This is one of those posts I’m scared to share, but I think it’s an important one. When we make career decisions that involve trying something new, there is *always* a learning curve. But I feel like this curve is very rarely talked about or shared.
Many of us (myself included) want to give the impression that we’re immediately great at this new thing. We share when things go well, when we’re succeeding. We hide the moments that end in tears, frustration and declarations of ‘I want to give up’.
Well, all of those things happened after I did my first practice coaching session and I think it’s worth sharing why, and what I learnt.
My coaching training required me to work with at least one practice client over a number of sessions and in the end I worked with three. Before my first session, which was going to be a one-off session, I had spent a lot of time preparing.
I’d written up a solid plan for the session, I knew exactly what I wanted to ask and thought I knew the journey the conversation would take and where we would end up.
It did not go that way. By the end of the session, I felt awful. I felt like I hadn’t been any help to the client and that I had no idea what I was doing. I was scared that this meant I shouldn’t be a coach and honestly thought about quitting. I cried a lot, especially to Dan who kept trying to reassure me that I was still learning.
The client, of course, was incredibly lovely and told me they found the session helpful, but I still felt deflated.
Eventually I pulled myself together and focused my attention on the next practice client. You probably won’t be surprised to hear that future sessions with other clients went a lot better. I came away feeling that lovely exhausted but happy feeling. I got that glow that told me I was doing the right thing, and I’ve continued to learn and grow.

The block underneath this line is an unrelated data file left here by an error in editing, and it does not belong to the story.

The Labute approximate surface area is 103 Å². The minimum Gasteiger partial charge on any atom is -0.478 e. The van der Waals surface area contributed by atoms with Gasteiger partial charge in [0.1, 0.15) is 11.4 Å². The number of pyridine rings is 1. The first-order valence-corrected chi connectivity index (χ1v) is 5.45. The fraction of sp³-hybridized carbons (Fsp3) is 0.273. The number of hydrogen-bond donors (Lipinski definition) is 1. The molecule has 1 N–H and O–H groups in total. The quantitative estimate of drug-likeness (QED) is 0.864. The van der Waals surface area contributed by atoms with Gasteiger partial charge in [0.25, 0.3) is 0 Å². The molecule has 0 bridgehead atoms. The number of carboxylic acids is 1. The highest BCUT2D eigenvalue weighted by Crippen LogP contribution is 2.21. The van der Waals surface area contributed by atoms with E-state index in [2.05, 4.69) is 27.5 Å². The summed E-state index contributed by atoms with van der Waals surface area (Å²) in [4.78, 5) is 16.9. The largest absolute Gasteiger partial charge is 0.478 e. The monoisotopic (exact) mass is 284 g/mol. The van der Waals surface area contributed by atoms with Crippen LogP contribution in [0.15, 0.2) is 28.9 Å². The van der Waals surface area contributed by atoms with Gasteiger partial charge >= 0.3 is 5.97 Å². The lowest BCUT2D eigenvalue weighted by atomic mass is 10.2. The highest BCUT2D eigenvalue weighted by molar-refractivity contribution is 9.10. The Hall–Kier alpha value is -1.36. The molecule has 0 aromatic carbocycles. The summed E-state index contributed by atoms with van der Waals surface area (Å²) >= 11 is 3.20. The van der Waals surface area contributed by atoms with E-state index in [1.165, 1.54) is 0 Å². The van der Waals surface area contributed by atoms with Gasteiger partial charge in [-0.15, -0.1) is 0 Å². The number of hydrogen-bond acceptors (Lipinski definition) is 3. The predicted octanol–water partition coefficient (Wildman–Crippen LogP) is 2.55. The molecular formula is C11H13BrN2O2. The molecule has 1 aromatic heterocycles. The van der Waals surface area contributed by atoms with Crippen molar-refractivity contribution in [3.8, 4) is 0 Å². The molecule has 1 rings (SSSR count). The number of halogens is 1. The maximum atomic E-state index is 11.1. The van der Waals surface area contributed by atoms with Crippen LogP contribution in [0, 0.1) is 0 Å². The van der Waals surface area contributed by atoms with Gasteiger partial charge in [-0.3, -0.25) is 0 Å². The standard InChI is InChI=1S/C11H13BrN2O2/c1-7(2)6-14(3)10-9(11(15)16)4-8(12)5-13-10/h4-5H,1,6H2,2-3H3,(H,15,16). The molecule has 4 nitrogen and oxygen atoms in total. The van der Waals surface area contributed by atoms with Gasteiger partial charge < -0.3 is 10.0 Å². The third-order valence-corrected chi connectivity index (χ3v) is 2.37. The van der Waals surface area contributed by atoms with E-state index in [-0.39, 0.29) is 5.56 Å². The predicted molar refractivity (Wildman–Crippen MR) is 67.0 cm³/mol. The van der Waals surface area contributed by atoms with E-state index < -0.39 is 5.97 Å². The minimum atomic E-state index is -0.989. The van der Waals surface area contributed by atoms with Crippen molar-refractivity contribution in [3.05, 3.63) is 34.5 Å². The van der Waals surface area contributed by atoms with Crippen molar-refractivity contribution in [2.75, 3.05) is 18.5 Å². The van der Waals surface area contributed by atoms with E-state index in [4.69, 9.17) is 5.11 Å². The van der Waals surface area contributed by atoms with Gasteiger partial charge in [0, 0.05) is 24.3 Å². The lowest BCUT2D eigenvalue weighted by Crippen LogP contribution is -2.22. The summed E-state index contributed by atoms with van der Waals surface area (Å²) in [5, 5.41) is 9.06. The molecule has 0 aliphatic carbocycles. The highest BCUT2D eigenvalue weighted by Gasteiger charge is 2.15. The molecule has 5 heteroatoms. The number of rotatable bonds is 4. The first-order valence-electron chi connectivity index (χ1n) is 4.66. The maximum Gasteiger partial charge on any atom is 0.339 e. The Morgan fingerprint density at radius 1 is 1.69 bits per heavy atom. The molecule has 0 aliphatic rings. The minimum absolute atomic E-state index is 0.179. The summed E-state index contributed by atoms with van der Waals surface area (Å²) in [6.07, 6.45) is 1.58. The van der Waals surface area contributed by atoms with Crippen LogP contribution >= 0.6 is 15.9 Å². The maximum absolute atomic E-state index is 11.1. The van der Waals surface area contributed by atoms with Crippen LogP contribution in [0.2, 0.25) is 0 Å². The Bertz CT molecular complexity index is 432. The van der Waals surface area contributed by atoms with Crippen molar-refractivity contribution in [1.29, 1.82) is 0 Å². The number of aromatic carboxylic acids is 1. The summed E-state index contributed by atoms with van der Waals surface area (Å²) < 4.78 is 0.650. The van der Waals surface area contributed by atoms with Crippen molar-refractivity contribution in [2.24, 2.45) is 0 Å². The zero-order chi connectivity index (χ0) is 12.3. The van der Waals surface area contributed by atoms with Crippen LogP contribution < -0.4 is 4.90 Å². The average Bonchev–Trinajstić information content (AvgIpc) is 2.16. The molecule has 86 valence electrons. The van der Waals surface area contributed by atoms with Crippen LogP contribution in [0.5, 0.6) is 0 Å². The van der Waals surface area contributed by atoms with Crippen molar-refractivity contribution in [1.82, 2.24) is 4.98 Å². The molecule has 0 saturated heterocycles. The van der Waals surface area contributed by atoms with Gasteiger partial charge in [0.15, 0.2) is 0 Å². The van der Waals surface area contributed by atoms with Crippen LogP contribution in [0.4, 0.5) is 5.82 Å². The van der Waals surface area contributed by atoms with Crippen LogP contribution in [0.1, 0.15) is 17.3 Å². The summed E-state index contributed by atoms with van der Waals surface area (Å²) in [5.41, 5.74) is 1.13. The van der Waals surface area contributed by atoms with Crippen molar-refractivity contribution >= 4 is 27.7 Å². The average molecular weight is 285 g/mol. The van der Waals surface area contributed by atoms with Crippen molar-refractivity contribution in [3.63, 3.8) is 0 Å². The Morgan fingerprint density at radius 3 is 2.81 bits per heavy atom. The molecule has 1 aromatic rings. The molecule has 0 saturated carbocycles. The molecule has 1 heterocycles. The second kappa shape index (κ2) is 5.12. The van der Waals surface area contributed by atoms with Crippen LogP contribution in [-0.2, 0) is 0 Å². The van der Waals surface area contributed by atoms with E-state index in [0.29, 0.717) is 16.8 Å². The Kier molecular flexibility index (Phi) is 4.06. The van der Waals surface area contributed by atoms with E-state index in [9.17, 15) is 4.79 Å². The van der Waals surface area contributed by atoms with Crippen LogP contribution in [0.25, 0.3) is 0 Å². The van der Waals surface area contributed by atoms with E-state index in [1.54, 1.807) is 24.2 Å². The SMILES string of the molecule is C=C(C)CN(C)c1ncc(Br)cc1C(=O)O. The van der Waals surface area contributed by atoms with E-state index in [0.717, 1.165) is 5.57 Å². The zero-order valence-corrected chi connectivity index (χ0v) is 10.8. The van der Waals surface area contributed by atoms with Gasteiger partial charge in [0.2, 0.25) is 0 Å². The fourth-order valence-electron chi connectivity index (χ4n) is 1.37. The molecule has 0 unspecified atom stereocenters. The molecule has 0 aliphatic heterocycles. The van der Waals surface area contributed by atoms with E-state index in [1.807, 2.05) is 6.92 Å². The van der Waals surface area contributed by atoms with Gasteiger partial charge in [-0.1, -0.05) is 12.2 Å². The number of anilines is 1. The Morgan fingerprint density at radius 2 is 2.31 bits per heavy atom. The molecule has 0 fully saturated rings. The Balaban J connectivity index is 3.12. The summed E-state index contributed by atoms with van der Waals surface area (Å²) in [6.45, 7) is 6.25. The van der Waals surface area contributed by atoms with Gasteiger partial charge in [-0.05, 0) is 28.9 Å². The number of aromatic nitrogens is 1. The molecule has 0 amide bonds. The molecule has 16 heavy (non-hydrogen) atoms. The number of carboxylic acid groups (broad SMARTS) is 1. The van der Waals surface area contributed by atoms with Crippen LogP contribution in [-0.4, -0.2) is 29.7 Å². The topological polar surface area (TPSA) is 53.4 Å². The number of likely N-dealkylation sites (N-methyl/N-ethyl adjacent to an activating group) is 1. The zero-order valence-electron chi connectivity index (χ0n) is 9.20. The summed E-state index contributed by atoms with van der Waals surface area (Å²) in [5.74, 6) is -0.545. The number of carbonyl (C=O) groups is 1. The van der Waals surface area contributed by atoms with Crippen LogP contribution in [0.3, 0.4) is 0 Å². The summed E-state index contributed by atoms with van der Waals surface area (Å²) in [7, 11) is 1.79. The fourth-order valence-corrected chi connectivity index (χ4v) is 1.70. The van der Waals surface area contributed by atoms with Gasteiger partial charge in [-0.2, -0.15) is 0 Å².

There may well be some people who are instantly good at the thing they turn their hand to, but for me and many others, it takes time, practice and perhaps a few fuck-ups. With that in mind, here are some valuable lessons I learnt about coaching from that first session.
You can’t predict where the conversation will go
The biggest mistake I made was trying to predict the flow of conversation when I was preparing for the session. I knew in advance what the client wanted to work on so I planned the session around key questions and assumed I would know roughly what the answers would be. I was trying to mind-read the client.
Unsurprisingly then, when the responses weren’t what I was expecting – I froze. I hadn’t planned for that and fumbled to find a way forward. Since this session I have really reduced the amount of planning I do for coaching sessions.
I have rough landmarks I know I want us to hit in the conversation and I have a loose structure for each session, but I’m also happy for it to go wherever the client needs it to.
I’ve developed my skills more so I know what to do if we get stuck somewhere and I know how to guide the client through it. Getting stuck somewhere isn’t a sign of failure, not all journeys are simple or smooth.
Big topics can’t be neatly addressed and resolved in one session
I’m glad I learnt this one early on. In my first session we were covering some heavy topics and I had the utterly unrealistic expectation that we would be able to ‘resolve’ them in 90-minutes. Yeah, that isn’t possible so of course I was disappointed when it didn’t happen.
This is why I decided to make my self-worth coaching package more long-term (three months and six calls). With my self-care coaching, however, I realised if I focus in on helping people with one element (creating a sustainable self-care routine), I can do it in one session.